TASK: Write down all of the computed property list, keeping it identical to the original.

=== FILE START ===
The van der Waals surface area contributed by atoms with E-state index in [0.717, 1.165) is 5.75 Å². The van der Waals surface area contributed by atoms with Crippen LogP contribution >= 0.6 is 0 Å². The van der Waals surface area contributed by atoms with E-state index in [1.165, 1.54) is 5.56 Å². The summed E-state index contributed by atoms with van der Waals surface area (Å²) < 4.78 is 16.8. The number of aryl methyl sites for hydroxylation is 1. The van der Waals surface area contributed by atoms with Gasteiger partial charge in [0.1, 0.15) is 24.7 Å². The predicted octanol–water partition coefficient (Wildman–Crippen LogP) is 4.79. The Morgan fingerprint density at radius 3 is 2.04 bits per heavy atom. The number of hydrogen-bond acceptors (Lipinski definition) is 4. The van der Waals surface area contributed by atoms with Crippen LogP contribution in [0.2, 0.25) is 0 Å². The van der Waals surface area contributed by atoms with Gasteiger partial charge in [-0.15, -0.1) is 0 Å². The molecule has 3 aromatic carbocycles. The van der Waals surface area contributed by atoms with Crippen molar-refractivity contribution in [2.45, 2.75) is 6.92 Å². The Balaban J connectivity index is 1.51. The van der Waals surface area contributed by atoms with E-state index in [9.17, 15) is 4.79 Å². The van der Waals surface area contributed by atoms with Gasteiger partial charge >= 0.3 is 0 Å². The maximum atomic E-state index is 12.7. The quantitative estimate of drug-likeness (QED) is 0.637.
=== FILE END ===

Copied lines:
The van der Waals surface area contributed by atoms with E-state index in [0.717, 1.165) is 5.75 Å². The van der Waals surface area contributed by atoms with Crippen LogP contribution >= 0.6 is 0 Å². The van der Waals surface area contributed by atoms with E-state index in [1.165, 1.54) is 5.56 Å². The summed E-state index contributed by atoms with van der Waals surface area (Å²) < 4.78 is 16.8. The number of aryl methyl sites for hydroxylation is 1. The van der Waals surface area contributed by atoms with Gasteiger partial charge in [0.1, 0.15) is 24.7 Å². The predicted octanol–water partition coefficient (Wildman–Crippen LogP) is 4.79. The Morgan fingerprint density at radius 3 is 2.04 bits per heavy atom. The number of hydrogen-bond acceptors (Lipinski definition) is 4. The van der Waals surface area contributed by atoms with Crippen LogP contribution in [0.2, 0.25) is 0 Å². The van der Waals surface area contributed by atoms with Gasteiger partial charge in [-0.15, -0.1) is 0 Å². The molecule has 3 aromatic carbocycles. The van der Waals surface area contributed by atoms with Crippen molar-refractivity contribution in [2.45, 2.75) is 6.92 Å². The Balaban J connectivity index is 1.51. The van der Waals surface area contributed by atoms with E-state index in [9.17, 15) is 4.79 Å². The van der Waals surface area contributed by atoms with Gasteiger partial charge >= 0.3 is 0 Å². The maximum atomic E-state index is 12.7. The quantitative estimate of drug-likeness (QED) is 0.637.